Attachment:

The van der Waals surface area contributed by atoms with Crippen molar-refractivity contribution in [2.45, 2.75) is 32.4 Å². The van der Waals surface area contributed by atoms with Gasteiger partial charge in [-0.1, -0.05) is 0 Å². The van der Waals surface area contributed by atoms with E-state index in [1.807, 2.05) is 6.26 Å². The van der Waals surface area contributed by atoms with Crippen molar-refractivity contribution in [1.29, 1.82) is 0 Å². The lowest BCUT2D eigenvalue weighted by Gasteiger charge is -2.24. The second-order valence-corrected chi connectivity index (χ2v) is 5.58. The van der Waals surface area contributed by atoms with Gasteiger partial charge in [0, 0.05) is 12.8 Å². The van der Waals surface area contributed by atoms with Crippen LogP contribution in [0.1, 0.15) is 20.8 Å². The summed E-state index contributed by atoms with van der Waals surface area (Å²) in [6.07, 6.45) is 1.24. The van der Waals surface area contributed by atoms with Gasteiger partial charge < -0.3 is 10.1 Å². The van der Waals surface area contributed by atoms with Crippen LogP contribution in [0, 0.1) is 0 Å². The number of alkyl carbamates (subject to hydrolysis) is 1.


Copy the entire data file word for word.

The van der Waals surface area contributed by atoms with Crippen molar-refractivity contribution in [2.45, 2.75) is 32.4 Å². The van der Waals surface area contributed by atoms with Gasteiger partial charge in [-0.1, -0.05) is 0 Å². The van der Waals surface area contributed by atoms with E-state index in [1.807, 2.05) is 6.26 Å². The van der Waals surface area contributed by atoms with Crippen molar-refractivity contribution in [1.29, 1.82) is 0 Å². The lowest BCUT2D eigenvalue weighted by Gasteiger charge is -2.24. The second-order valence-corrected chi connectivity index (χ2v) is 5.58. The van der Waals surface area contributed by atoms with Gasteiger partial charge in [0, 0.05) is 12.8 Å². The van der Waals surface area contributed by atoms with Crippen LogP contribution in [0.1, 0.15) is 20.8 Å². The summed E-state index contributed by atoms with van der Waals surface area (Å²) in [6.07, 6.45) is 1.24. The van der Waals surface area contributed by atoms with Gasteiger partial charge < -0.3 is 10.1 Å². The van der Waals surface area contributed by atoms with Crippen LogP contribution in [0, 0.1) is 0 Å². The number of alkyl carbamates (subject to hydrolysis) is 1.